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Florence floodwaters breach dam at power plant; coal ash could spill

Duke Energy can't rule out that ash might be escaping and flowing into the river.
Image: Cape Fear River
Gray material that Duke Energy characterized as lightweight coal combustion byproducts could be seen on Friday floating on the top of the lake, near Wilmington, North Carolina.Duke Energy via AP / AP

Duke Energy said Friday that a dam containing a large lake at Wilmington, North Carolina, power plant has been breached by floodwaters from Florence, and it's possible coal ash from an adjacent dump is flowing into the Cape Fear River.

Duke spokeswoman Paige Sheehan said Friday that floodwaters continue to overtop an earthen dike at the north side of Sutton Lake, a 1,100-acre reservoir at the L.V. Sutton Power Station.

That water has caused several breaches in the dam on the south end of the lake, which is flowing back into the river.

The company said that because of the high water levels in the river from the hurricane, they do not expect water levels to be affected by the breaches in the dam.

Sheehan said floodwaters also had overtopped a steel retaining wall containing one of three large coal ash dumps lining the lakeshore. Sheehan described the incident as a "developing situation" and said the company can't rule out that ash might be escaping and flowing into the river.

Gray material that the company characterized as lightweight coal combustion byproducts could be seen Friday floating on the top of the lake.

Image: Cape Fear River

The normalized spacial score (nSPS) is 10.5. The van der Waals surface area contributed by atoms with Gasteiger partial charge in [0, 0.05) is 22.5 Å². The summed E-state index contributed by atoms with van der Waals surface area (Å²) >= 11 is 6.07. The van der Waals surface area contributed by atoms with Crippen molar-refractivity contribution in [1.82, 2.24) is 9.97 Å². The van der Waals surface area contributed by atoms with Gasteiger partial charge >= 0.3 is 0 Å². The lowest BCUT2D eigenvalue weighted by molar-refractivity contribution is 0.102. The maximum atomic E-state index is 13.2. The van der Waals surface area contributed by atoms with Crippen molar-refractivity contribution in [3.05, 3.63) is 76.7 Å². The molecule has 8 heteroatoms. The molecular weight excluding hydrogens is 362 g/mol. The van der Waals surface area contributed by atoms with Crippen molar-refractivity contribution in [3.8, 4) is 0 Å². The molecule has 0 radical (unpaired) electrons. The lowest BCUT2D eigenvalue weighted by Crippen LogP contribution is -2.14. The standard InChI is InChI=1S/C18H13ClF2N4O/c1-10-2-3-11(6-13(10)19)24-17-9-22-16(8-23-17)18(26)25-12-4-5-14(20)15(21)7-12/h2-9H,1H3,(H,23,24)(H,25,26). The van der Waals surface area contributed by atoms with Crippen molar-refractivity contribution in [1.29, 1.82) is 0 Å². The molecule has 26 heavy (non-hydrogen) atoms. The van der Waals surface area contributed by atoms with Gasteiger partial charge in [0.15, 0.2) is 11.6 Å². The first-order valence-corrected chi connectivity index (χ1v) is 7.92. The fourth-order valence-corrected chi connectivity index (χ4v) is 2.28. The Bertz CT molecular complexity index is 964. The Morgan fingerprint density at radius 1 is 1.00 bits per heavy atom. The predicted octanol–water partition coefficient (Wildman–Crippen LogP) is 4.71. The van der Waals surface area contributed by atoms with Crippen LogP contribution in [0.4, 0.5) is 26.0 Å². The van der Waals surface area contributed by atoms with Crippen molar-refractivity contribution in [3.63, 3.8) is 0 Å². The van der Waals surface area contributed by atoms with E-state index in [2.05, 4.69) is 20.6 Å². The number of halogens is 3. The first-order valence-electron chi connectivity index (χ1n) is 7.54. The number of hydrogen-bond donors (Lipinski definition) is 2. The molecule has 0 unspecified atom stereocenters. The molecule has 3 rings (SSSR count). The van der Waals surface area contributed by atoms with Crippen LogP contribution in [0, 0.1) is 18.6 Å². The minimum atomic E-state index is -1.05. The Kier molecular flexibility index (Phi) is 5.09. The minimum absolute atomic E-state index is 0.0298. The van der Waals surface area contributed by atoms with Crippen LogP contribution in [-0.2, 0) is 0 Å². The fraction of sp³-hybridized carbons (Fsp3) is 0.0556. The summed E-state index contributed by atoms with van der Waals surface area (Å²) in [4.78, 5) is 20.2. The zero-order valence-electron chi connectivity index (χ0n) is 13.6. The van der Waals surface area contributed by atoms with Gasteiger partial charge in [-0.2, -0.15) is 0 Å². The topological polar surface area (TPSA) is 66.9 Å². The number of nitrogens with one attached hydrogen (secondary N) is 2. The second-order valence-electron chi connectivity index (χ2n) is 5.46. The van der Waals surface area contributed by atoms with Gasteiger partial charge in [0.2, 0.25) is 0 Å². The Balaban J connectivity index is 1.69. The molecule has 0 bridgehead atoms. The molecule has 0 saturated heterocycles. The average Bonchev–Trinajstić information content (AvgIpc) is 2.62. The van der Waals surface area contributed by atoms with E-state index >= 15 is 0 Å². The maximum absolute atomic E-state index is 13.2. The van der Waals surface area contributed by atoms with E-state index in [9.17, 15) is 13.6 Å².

In this drone photo released by Duke Energy, flooding from the swollen Cape Fear River overtops an earthen dike at Sutton Lake, a 1,100-acre (445-hectare) lake at the L.V. Sutton Power Station near Wilmington, North Carolina on Sept. 20, 2018.Duke Energy via AP

The ash left over when coal is burned to generate electricity contains an array of components, including mercury, lead, arsenic and other toxic heavy metals. The inundated basin contains at the plant 400,000 cubic yards of ash.

The current incident is separate from the rupture at a nearby coal ash landfill reported at the site last weekend, spilling enough material to fill 180 dump trucks. The site received more than 30 inches of rain from former Hurricane Florence, with the Cape Fear River expected to crest Saturday.

Duke's ash waste management has faced intense scrutiny since a drainage pipe collapsed under a waste pit at an old plant in Eden in 2014, triggering a massive spill that coated 70 miles of the Dan River in gray sludge.

The utility later agreed to plead guilty to nine Clean Water Act violations and pay $102 million in fines and restitution for illegally discharging pollution from ash dumps at five North Carolina power plants. It plans to close all its ash dumps by 2029.

As of Friday afternoon power outages across North Carolina after Florence had dropped to around 47,000, according to the state Department of Public Safety.

Duke Energy said Friday in a statement that 26,000 of its customers remained without power, and that power had been restored to 1.8 million customers in North and South Carolina. The company said that it expects to restore power to 99 percent of customers by Sunday night, but some outages in North Carolina, like in Jacksonville, Morehead and New Bern could linger into Monday.